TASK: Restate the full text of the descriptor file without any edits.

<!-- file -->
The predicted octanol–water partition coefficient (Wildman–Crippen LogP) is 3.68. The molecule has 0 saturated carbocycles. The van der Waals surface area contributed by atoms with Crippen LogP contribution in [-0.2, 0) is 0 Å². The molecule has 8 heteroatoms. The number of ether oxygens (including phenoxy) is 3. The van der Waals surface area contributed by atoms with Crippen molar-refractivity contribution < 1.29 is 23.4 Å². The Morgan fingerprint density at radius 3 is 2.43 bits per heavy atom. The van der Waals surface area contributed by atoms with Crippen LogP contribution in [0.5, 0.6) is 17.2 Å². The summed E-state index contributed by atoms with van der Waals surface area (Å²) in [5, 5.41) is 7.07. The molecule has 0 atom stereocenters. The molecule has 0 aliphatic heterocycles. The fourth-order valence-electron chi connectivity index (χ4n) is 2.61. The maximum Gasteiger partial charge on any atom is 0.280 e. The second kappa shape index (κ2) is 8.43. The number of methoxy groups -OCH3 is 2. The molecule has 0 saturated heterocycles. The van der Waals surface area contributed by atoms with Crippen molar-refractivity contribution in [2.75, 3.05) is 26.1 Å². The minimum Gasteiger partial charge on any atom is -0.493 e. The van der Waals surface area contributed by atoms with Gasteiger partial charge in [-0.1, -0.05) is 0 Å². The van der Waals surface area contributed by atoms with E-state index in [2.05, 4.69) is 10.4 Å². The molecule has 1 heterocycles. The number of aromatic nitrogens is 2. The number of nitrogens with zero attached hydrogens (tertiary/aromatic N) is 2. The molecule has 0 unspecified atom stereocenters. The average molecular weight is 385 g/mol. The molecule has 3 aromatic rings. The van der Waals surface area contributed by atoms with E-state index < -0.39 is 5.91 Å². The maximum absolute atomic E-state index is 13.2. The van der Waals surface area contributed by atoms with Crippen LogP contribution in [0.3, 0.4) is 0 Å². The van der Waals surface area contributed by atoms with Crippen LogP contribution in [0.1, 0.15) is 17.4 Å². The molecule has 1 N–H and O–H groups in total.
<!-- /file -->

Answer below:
The predicted octanol–water partition coefficient (Wildman–Crippen LogP) is 3.68. The molecule has 0 saturated carbocycles. The van der Waals surface area contributed by atoms with Crippen LogP contribution in [-0.2, 0) is 0 Å². The molecule has 8 heteroatoms. The number of ether oxygens (including phenoxy) is 3. The van der Waals surface area contributed by atoms with Crippen molar-refractivity contribution < 1.29 is 23.4 Å². The Morgan fingerprint density at radius 3 is 2.43 bits per heavy atom. The van der Waals surface area contributed by atoms with Crippen LogP contribution in [0.5, 0.6) is 17.2 Å². The summed E-state index contributed by atoms with van der Waals surface area (Å²) in [5, 5.41) is 7.07. The molecule has 0 atom stereocenters. The molecule has 0 aliphatic heterocycles. The fourth-order valence-electron chi connectivity index (χ4n) is 2.61. The maximum Gasteiger partial charge on any atom is 0.280 e. The second kappa shape index (κ2) is 8.43. The number of methoxy groups -OCH3 is 2. The molecule has 0 saturated heterocycles. The van der Waals surface area contributed by atoms with Crippen molar-refractivity contribution in [2.75, 3.05) is 26.1 Å². The minimum Gasteiger partial charge on any atom is -0.493 e. The van der Waals surface area contributed by atoms with Gasteiger partial charge in [-0.1, -0.05) is 0 Å². The van der Waals surface area contributed by atoms with E-state index in [2.05, 4.69) is 10.4 Å². The molecule has 1 heterocycles. The number of aromatic nitrogens is 2. The number of nitrogens with zero attached hydrogens (tertiary/aromatic N) is 2. The molecule has 0 unspecified atom stereocenters. The average molecular weight is 385 g/mol. The molecule has 3 aromatic rings. The van der Waals surface area contributed by atoms with E-state index < -0.39 is 5.91 Å². The maximum absolute atomic E-state index is 13.2. The van der Waals surface area contributed by atoms with Crippen LogP contribution in [0.3, 0.4) is 0 Å². The van der Waals surface area contributed by atoms with Crippen LogP contribution in [0.1, 0.15) is 17.4 Å². The molecule has 1 N–H and O–H groups in total.